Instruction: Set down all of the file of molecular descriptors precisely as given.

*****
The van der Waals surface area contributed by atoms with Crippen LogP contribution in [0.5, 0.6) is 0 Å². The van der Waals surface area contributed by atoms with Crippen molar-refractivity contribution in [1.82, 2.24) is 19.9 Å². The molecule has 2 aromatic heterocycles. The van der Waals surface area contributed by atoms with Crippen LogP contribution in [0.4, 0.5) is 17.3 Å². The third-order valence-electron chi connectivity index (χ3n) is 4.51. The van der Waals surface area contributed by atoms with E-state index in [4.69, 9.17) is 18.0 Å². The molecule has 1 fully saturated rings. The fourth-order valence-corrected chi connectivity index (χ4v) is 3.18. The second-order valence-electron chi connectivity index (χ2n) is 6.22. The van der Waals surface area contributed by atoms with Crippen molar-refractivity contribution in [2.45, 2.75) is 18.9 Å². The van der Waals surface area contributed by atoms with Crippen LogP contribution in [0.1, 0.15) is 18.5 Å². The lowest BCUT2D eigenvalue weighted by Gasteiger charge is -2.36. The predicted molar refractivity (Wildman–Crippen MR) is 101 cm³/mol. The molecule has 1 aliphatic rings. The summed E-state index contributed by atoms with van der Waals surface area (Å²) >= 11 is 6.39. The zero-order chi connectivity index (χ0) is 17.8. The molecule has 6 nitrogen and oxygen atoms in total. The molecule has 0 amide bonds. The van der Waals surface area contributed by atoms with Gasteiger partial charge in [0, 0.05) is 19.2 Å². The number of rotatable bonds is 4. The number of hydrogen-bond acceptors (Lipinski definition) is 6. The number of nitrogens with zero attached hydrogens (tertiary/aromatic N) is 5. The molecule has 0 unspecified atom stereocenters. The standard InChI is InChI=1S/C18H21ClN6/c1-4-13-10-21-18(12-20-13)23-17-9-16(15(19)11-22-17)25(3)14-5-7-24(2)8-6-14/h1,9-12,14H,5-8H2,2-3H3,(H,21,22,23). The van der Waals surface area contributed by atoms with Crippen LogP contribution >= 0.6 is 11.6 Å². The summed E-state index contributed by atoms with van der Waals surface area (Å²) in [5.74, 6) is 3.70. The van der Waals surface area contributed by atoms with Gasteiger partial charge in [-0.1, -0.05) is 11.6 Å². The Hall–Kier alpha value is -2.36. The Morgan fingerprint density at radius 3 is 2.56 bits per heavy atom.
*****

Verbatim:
The van der Waals surface area contributed by atoms with Crippen LogP contribution in [0.5, 0.6) is 0 Å². The van der Waals surface area contributed by atoms with Crippen molar-refractivity contribution in [1.82, 2.24) is 19.9 Å². The molecule has 2 aromatic heterocycles. The van der Waals surface area contributed by atoms with Crippen LogP contribution in [0.4, 0.5) is 17.3 Å². The third-order valence-electron chi connectivity index (χ3n) is 4.51. The van der Waals surface area contributed by atoms with E-state index in [4.69, 9.17) is 18.0 Å². The molecule has 1 fully saturated rings. The fourth-order valence-corrected chi connectivity index (χ4v) is 3.18. The second-order valence-electron chi connectivity index (χ2n) is 6.22. The van der Waals surface area contributed by atoms with Crippen molar-refractivity contribution in [2.45, 2.75) is 18.9 Å². The van der Waals surface area contributed by atoms with Crippen LogP contribution in [0.1, 0.15) is 18.5 Å². The lowest BCUT2D eigenvalue weighted by Gasteiger charge is -2.36. The predicted molar refractivity (Wildman–Crippen MR) is 101 cm³/mol. The molecule has 1 aliphatic rings. The summed E-state index contributed by atoms with van der Waals surface area (Å²) >= 11 is 6.39. The zero-order chi connectivity index (χ0) is 17.8. The molecule has 6 nitrogen and oxygen atoms in total. The molecule has 0 amide bonds. The van der Waals surface area contributed by atoms with Gasteiger partial charge in [0, 0.05) is 19.2 Å². The number of rotatable bonds is 4. The number of hydrogen-bond acceptors (Lipinski definition) is 6. The number of nitrogens with zero attached hydrogens (tertiary/aromatic N) is 5. The molecule has 0 unspecified atom stereocenters. The standard InChI is InChI=1S/C18H21ClN6/c1-4-13-10-21-18(12-20-13)23-17-9-16(15(19)11-22-17)25(3)14-5-7-24(2)8-6-14/h1,9-12,14H,5-8H2,2-3H3,(H,21,22,23). The van der Waals surface area contributed by atoms with Crippen LogP contribution >= 0.6 is 11.6 Å². The summed E-state index contributed by atoms with van der Waals surface area (Å²) in [5.74, 6) is 3.70. The van der Waals surface area contributed by atoms with Gasteiger partial charge in [-0.1, -0.05) is 11.6 Å². The Hall–Kier alpha value is -2.36. The Morgan fingerprint density at radius 3 is 2.56 bits per heavy atom.